The perpetual El Nino -Jatin Singh

-The Telegraph

Below-normal and drought are the new normal. Since 2012 there has only been one normal monsoon.

Monsoons follow their own patterns, unpredictable as they may be. In the past, certain periods, spanning a decade or sometimes two, have had higher frequencies of droughts and at the moment, we seem to be stuck in such a cycle. Between 1900 and the year 2000, there was one drought per decade. But since 2000, there have been five droughts.

Looking at the record another way, earlier there was an average of one drought every 15 years. Now, we’ve had two droughts in the past nine years alone. Last year we only barely escaped an official drought (we had a 9.6 per cent deficit, just undershooting the 10 per cent required for a year to be declared a drought).

It has been predicted that increasing temperatures in the late 21st and early 22nd century will cause frequent changes and shifts to the monsoon precipitation of up to 70 per cent below normal levels. Not only will this affect the Indian summer monsoon, but the onset of the monsoon over Southeast Asia may also be delayed up to 15 days in the future. If this recurring pattern holds, then there’s virtually no hope for a good monsoon in the years to come and we’re not well-equipped to deal with the repercussions.

Despite some technological advances, agriculture is still very much monsoon-dependent. Long dry spells are followed by periods of excess rainfall, leading to floods. And, curiously enough, you can have a drought and a flood in the same season in the same region. India was hit by two back-to-back droughts in 2014 and 2015. The economy’s definitely diversified since the immediate post-independence years: agriculture’s share of gross domestic product (GDP) has shrunk from 50 per cent in the 1950s to about 15 per cent now. This might suggest the country is not as exclusively dependent on agriculture as it once was. But that’s not the case.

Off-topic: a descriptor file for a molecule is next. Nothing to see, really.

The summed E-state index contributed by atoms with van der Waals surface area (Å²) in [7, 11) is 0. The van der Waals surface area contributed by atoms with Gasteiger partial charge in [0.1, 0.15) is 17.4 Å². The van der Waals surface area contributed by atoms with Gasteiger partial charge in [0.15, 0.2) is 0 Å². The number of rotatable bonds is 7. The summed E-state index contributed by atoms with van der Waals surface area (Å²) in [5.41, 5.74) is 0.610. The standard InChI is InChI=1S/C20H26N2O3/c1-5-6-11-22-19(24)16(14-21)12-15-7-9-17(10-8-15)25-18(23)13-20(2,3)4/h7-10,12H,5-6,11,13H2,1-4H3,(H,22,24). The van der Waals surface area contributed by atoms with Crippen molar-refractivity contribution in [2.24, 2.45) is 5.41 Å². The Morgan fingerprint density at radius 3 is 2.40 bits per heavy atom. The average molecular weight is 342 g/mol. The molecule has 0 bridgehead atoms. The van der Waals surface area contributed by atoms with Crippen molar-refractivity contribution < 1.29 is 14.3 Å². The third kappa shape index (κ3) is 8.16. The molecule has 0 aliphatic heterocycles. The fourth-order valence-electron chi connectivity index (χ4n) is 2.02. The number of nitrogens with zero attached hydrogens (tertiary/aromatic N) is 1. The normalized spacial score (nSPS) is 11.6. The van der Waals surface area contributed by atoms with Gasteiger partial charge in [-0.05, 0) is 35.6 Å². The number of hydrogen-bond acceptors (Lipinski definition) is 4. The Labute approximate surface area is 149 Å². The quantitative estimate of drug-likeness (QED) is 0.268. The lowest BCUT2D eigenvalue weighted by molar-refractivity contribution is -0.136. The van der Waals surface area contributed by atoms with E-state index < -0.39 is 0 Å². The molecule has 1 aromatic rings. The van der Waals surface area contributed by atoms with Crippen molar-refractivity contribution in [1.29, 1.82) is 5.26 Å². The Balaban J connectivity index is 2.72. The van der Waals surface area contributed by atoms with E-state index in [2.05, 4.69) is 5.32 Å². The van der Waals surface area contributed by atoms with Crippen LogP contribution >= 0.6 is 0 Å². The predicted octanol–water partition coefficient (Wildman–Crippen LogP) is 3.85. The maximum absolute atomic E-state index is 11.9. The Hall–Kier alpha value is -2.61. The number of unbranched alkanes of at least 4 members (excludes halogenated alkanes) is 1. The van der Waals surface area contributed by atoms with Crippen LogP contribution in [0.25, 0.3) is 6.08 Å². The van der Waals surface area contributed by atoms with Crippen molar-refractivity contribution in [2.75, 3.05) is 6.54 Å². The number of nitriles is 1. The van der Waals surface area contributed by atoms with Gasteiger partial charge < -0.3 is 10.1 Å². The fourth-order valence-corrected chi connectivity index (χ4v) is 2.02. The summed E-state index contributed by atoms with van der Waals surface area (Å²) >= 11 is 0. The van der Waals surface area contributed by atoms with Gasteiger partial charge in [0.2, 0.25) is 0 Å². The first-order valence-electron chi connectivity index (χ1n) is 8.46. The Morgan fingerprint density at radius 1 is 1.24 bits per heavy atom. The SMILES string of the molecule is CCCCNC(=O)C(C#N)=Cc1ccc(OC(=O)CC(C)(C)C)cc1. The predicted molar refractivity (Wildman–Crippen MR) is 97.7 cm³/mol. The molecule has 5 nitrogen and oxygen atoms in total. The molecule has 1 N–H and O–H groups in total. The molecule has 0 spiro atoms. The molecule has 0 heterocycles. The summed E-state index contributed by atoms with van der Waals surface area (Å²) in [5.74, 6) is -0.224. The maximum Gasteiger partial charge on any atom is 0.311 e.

Even today, agriculture gives employment to some 50 per cent of India’s workforce. There are 100 million farmer households with 650 million people indirectly dependent on agriculture. Every year, unpredictable or irregular weather events cause unprecedented losses of capital and produce that in turn set off a ripple effect, culminating in food-price inflation and tragic farmer suicides. While India’s more drought-resilient, it is by no means drought-proof.

But to focus on the positive, one of the major reasons behind the increased drought resilience is the importance now laid on output of rabi crops that was earlier restricted to kharif harvests. This stems from a half-century’s worth of effort to make Indian farming less dependent on the vagaries of the monsoons.

Also, governments, at both the state and the union levels, have become more sensitive to the needs of the agricultural sector and taken steps to fortify it against droughts. The budgetary estimate for the Agriculture Ministry for 2019-20 is 140 per cent higher than that for 2018-19, mainly due to the Rs 75,000 crore allocated to the PM-Kisan programme which aims to boost farmers’ incomes by paying them Rs 6,000 a year in three equal instalments.

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The Telegraph, 8 August, 2019,

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